Creating a safer pool means eliminating risks both in the water and out of it, and that means making sure your pool drains help prevent entrapment and drowning. Many pool owners never think about their pool drain cover, and some couldn’t even tell you if there is one in their pool at all. Pool drain safety is vital–especially when children, the elderly, or week swimmers will be using your pool, as they may not have the strength or coordination to save themselves from an unsafe pool drain. As a responsible pool owner, you need to make sure your floor drains don’t lead to an avoidable tragedy.
The Virginia Graeme Baker Act
Virginia Graeme Baker was a good swimmer by age seven, competing in both swimming and diving events for her local community teams. While enjoying time in a hot tub with her family, she became trapped against a drain plate by suction, eventually drowning despite her mother’s attempts to pull her free to safety. By the time two men working together were able to pull her free, breaking the drain in the process, it was too late. To honor her daughter and prevent future tragedies, her mother embarked on a campaign to change safety regulations, and in late 2007, the Virginia Graeme Baker Pool and Spa Safety Act (VGB) was signed into law.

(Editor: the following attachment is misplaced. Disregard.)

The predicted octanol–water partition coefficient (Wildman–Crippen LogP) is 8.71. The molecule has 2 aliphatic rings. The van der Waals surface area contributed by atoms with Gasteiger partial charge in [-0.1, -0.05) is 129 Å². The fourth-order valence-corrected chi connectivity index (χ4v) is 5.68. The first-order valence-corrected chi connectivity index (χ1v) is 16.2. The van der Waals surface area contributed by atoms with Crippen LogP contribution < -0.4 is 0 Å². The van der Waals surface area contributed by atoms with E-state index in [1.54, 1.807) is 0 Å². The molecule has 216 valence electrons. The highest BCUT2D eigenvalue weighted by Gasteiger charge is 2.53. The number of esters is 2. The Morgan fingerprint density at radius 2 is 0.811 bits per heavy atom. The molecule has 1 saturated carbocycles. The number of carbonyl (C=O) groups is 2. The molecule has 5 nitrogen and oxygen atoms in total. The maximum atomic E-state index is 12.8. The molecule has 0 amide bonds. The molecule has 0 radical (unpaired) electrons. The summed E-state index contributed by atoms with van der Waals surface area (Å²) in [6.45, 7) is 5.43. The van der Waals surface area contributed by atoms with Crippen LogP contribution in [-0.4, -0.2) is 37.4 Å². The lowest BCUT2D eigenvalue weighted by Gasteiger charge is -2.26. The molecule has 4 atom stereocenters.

While the law bears her name, she was neither the first nor the last victim of unsafe pool drains. Beyond drowning, victims have bad bruising, lacerations, and in some cases, parts of their intestines have been pulled out of their bodies by the force of drains. Even drains that lack strong suction can be entanglement hazards, catching hair, clothing, or jewelry and holding swimmers in place. While VGB may have brought attention and a baseline of safety to pool drains, safety guidelines, standards, and regulations have continued to evolve to help prevent both injuries and tragedies.